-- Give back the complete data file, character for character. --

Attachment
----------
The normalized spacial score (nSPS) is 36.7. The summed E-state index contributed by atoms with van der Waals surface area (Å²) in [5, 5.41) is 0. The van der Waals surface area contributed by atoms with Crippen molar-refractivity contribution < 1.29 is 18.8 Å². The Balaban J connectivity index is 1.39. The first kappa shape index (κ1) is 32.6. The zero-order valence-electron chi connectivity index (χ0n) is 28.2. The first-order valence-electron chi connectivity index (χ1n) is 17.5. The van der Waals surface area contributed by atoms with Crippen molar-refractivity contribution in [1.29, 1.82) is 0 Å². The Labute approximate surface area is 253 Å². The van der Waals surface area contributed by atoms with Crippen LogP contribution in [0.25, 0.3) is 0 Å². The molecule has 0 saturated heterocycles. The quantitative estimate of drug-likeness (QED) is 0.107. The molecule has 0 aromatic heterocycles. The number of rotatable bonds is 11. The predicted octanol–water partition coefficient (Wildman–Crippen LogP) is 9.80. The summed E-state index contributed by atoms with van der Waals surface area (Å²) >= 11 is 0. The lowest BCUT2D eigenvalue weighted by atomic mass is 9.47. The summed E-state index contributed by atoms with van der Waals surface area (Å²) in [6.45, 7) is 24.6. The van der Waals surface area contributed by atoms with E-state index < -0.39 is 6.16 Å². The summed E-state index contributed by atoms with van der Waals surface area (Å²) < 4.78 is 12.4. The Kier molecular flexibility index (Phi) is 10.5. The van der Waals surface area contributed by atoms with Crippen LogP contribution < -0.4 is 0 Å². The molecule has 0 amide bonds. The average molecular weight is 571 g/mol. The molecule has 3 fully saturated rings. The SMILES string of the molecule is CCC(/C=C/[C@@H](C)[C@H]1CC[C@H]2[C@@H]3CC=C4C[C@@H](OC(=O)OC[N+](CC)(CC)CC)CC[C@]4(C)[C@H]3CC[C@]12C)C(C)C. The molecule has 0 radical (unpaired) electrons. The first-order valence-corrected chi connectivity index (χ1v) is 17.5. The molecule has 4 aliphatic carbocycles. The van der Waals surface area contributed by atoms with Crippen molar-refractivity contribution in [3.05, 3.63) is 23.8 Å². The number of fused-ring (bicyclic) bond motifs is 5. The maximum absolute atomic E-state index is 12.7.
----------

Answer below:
The normalized spacial score (nSPS) is 36.7. The summed E-state index contributed by atoms with van der Waals surface area (Å²) in [5, 5.41) is 0. The van der Waals surface area contributed by atoms with Crippen molar-refractivity contribution < 1.29 is 18.8 Å². The Balaban J connectivity index is 1.39. The first kappa shape index (κ1) is 32.6. The zero-order valence-electron chi connectivity index (χ0n) is 28.2. The first-order valence-electron chi connectivity index (χ1n) is 17.5. The van der Waals surface area contributed by atoms with Crippen molar-refractivity contribution in [1.29, 1.82) is 0 Å². The Labute approximate surface area is 253 Å². The van der Waals surface area contributed by atoms with Crippen LogP contribution in [0.25, 0.3) is 0 Å². The molecule has 0 saturated heterocycles. The quantitative estimate of drug-likeness (QED) is 0.107. The molecule has 0 aromatic heterocycles. The number of rotatable bonds is 11. The predicted octanol–water partition coefficient (Wildman–Crippen LogP) is 9.80. The summed E-state index contributed by atoms with van der Waals surface area (Å²) >= 11 is 0. The lowest BCUT2D eigenvalue weighted by atomic mass is 9.47. The summed E-state index contributed by atoms with van der Waals surface area (Å²) in [6.45, 7) is 24.6. The van der Waals surface area contributed by atoms with E-state index < -0.39 is 6.16 Å². The summed E-state index contributed by atoms with van der Waals surface area (Å²) < 4.78 is 12.4. The Kier molecular flexibility index (Phi) is 10.5. The van der Waals surface area contributed by atoms with Crippen LogP contribution < -0.4 is 0 Å². The molecule has 0 amide bonds. The average molecular weight is 571 g/mol. The molecule has 3 fully saturated rings. The SMILES string of the molecule is CCC(/C=C/[C@@H](C)[C@H]1CC[C@H]2[C@@H]3CC=C4C[C@@H](OC(=O)OC[N+](CC)(CC)CC)CC[C@]4(C)[C@H]3CC[C@]12C)C(C)C. The molecule has 0 radical (unpaired) electrons. The first-order valence-corrected chi connectivity index (χ1v) is 17.5. The molecule has 4 aliphatic carbocycles. The van der Waals surface area contributed by atoms with Crippen molar-refractivity contribution in [3.05, 3.63) is 23.8 Å². The number of fused-ring (bicyclic) bond motifs is 5. The maximum absolute atomic E-state index is 12.7.